And from that point on, they usually rate in bands in 50 institution bands from 200 to 250 and so forth, so this is already there, but not, but, but the rating system with, with fixed positions is still there. I think that, one issue we should discuss in this regard, it is the possibility of moving towards a more multidimensional approach. Some novel initiatives have already been launched in some rankings that do not rank the institutions in positions or bands, but rather provides wrap Rater graphs in which they can show it in different dimensions, this, the strengths and the opportunities for improvement within each university, just by seeing those Rater graphs, one institution can really be able to make a comparative analysis in terms of benchmarking, to search for strategic partnerships with similar institutions, with institutions that have, let's say, the similar strengths, or even with complimentary institutions, institutions that might be really different from the one we work at, but whose particular strengths are complementary to ours. And so that a synergistic partnership could be built. So I think having this more multidimensional approach could also be beneficial for institutions to really define strategic partnerships with other academic institutions.

 Fernanda Gusmão (23:26)

This is a very interesting suggestion. I quite like that. , we saw professor that in addition to University of São Paulo, there were another 29 Brazilian universities listed in the ranking. What advice would you give to universities that wish to participate in such rankings or they want to improve their position?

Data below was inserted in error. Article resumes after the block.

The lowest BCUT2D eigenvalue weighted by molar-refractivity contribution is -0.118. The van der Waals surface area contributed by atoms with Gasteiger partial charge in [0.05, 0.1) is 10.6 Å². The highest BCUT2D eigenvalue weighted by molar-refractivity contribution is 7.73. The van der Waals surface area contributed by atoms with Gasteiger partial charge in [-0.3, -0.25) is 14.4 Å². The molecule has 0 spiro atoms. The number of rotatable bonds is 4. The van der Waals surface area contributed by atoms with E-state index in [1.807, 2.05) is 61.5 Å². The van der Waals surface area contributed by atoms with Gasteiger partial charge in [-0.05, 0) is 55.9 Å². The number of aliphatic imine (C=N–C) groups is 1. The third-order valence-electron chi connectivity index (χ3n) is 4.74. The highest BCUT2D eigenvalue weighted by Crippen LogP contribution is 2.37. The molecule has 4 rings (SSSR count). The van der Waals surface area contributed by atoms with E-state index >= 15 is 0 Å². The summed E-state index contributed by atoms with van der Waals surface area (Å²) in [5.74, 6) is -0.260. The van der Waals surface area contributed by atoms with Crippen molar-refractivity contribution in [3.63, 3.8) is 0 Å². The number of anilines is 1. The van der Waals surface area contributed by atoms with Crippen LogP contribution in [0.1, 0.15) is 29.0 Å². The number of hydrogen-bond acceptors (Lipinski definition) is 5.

Aluísio Segurado (23:49)

Yes. This is also a very interesting aspect you're raising, and we have been working a lot with that since the results of the ranking were, were shared with the academic community globally. We have been contacted by a number of Brazilian institutions who didn't even take part in the ranking in that year, 2019, and that were willing to join the ranking in the following year. So we discussed a lot what our learning process was and shared with them some of the difficulties we had so that they would maybe overcome those more easily, would not have to face them from scratch, and we also shared the idea for the needs to foster the data collection process. I think this is a particular important issue. We were not prepared. We weren't, we would have not have been prepared to participate last year if we had not gone through that preparation step.

 And so we try to share with the other institutions that they should get prepared first. And the other aspect is that I think it's not just a matter of participating in the ranking process. I think, the ranking results are in which, in our case, were very rewarding; they also gave us a chance to make a reflection of what those results really meant. So we think, one important part of the ranking results is that they give us the opportunity to feed the institution back on initiatives that should be implemented or strengthened because of the real impact they make. So I think it's, it's, it's crucial for us to really share this experience with other Brazilian institutions. If more Brazilian institutions take part in the ranking, I think the whole Brazilian higher academic institution will benefit as a whole. And I, I, I truly believe we will have more institutions participating this year; as you probably know, the data collection process is already over, so we are looking forward to receiving the results and really checking whether we had a widening of the Brazilian participation in the Times Higher Education impact ranking this year.

 Fernanda Gusmão (26:34)